I’ve tripped on Gravity’s Rainbow already. Several times. I don’t think I made it more than 100 pages in during my previous attempts. This time has been different. to some degree, I’m taking guidance from the Right Rev. Dave Shaffer (Drinking Straw apostate that he may be) and letting Pynchon’s masterpiece flow over me like the sludge from a Rio sewer plant sending chunky little gifts to the Olympic kayakers, sailers, rowers, canoeists, triathletes and marathon swimmers.
But not really.
I’m also obsessing over things. Trends I’m spotting in the text. Words I don’t know the meaning of. Historical references of which I’m only vaguely aware. So I’m taking a mixed approach. Sometimes I’m going with the flow, watching each little turd of entropy and suspicion float past. Other times I’m a miner, diving down into the sewer to see if there really are alligators in there (or worse).
Move over, Slothrop. Diver down.
I apologize for taking so long to post these reactions. To be frank, I’ve kinda stalled and gotten distracted from my reading about 100 pages in, but I’ve also doubled back and started re-reading from the beginning. And I was hoping to discuss them during our first, ill-fated call, which ran more like an Oedipa Maas nightmare than a hip cool Google Hangout. We’ll get it right next time. Until then …
Turns of phrase
Vocabulary is only part of his prowess as a writer. His metaphors and turns of phrase often stop me in my tracks (while I concede there are some structures that feel more like a 5-year-old’s 5th tangled fishing line of the day).
- When we find out the Firm is using lip tattoos to send covert messages: “their lips were palimpsests of secret flesh, scarred and unnaturally white, by which they all knew each other.” (16 … Hmm. “Mark of Cain” allusion here?)
- With their nights’ growths of beard, matted hair, bloodshot eyes, miasmata of foul breath, DeCoverly and Joaquin are wasted gods urging on a tardy glacier. (9)
- Slothrop is “a Saint George after the fact, going out to poke about for droppings of the Beast, fragments of German hardware that wouldn’t exist, writing empty summaries into his notebooks—work-therapy. (24)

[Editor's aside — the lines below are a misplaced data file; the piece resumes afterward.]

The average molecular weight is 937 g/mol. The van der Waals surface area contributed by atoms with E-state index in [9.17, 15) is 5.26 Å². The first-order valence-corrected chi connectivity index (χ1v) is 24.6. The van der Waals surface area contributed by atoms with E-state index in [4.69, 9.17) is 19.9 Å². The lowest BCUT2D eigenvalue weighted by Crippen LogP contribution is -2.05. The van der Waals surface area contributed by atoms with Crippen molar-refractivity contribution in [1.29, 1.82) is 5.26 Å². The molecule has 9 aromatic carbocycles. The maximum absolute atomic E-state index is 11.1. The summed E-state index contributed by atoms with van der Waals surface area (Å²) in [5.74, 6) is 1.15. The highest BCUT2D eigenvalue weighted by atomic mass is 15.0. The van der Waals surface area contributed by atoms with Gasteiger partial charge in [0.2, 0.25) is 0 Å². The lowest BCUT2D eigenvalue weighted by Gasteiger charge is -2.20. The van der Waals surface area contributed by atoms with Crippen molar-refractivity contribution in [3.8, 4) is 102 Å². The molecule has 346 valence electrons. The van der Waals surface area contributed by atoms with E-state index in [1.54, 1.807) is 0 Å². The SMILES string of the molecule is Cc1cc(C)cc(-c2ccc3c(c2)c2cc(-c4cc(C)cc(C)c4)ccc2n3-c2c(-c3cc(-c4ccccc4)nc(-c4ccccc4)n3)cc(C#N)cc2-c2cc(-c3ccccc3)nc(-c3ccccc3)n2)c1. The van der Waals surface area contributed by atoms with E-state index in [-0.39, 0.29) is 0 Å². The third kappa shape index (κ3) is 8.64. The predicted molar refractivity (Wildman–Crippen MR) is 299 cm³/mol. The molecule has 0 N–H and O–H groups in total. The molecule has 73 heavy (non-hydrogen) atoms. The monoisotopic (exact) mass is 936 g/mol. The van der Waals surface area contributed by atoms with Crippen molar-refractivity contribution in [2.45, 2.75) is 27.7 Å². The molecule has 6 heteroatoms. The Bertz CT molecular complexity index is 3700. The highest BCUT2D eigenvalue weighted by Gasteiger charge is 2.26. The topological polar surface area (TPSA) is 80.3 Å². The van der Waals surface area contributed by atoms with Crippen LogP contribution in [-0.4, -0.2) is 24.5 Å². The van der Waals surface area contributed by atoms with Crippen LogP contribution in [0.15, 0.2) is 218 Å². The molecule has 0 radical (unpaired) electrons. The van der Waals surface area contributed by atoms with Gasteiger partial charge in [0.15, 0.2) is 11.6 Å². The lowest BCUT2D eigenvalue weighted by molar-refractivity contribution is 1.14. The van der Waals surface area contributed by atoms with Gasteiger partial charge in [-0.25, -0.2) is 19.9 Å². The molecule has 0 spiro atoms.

- Shit, money and the Word, the three American truths, powering the American mobility, claimed by the Slothrops, clasped them for good to the country’s fate. (28)
- “pronouncing asshole with a certain sphinctering of the lips so it comes out ehisshehwle” (62)
- “But every true god must be both organizer and destroyer.” (99)
- “If you cannot sing Siegfried at least you can carry a spear.” (103)
- “Don’t forget the real business of War is buying and selling. The murdering and the violence are self-policing, and can be entrusted top non-professionals.… The true war is a celebration of markets. Organic markets, carefully styled ‘black’ by the professionals, spring up everywhere.” (105)
- “her breasts soft fenders for this meeting on the gray city sea” (115)
I find these interesting because Pynchon might be, on some level, nodding to his Modernist forebears as he embarks on the Post Modern tale. With the Joyce allusion, it feels a lot like an invocation of the muse.
Faulkner: “Pirate looks at his watch. Nothing registers.” (Page 7 of the Kindle edition) This harkened to Faulkner’s Sound and Fury, where Quentin rips the arms of the family pocketwatch but the internal mechanism keeps ticking, grinding away tracking time invisibly.
- “Trying to read the time on his watch.” (8)
- “the twelve spokes of a stranded artillery piece—a mud clock, a mud zodiac, clogged and crusted as it stood in the sun its many shades of brown.” 79
Joyce: In the opening scene of Gravity’s Rainbow, Pirate and his cronies awake much the same way as Stephen Daedalus and his cronies in the Martello Tower scene of Ulysses. In Ulysses, a symbolic mass where shaving utensils stand in for the chalice, paten, ciborium and monstrance (yes, i was a fucking altar boy. Want to make something of it, punk?) . The daily miracle, if you will. Transubstantiation. Pirate and his buddies go through a similar ritual, with the bananas substituting for the eucharist (and a certain part of the male anatomy). “Pirate’s mob” gathers in a great “refectory table” and their eucharist is “banana omelets, banana sandwiches, banana casseroles, mashed bananas modeled in the shape of a British lion rampant …” (10) But where Joyce was finding transubstantiation in the day-to-day doings of a day in Dublin, I’m not certain yet where we find it in Gravity’s Rainbow. If we do at all.
David Foster Wallace: Gravity’s Rainbow was written long before Infinite Jest, but this phrase left me wondering if Wallace was paying attention when he plowed through the Rainbow: “the unfortunate men are digested—not screaming but actually laughing, enjoying themselves.” People literally die laughing in Infinite Jest, where the killer is a video. Here it’s the Giant Adenoid (already my favorite character) which they attempt to subdue by “shoveling the new wonderdrug cocaine—bringing hods full of the white substance, in relays, up the ladders to smear on the throbbing gland-creature, and into the germ toxins bubbling nestily inside its crypts with no visible effects at all (though who knows how that Adenoid felt, eh?). (16) It’s also interesting that Wallace’s novel is a meditation on entertainment, addiction, obsession, conspiracy … all the post-modern angst wrapped up like a neat little gift in about 1000 pages. And “The Book” Pointsman and his cohorts so treasure feels vaguely like Wallace’s video in Infinite Jest.
Emily Dickinson: One of my favorite pre-modernists. Things “go sour” for the Slothrops around the time she was writing:
Ruin is formal, devil’s work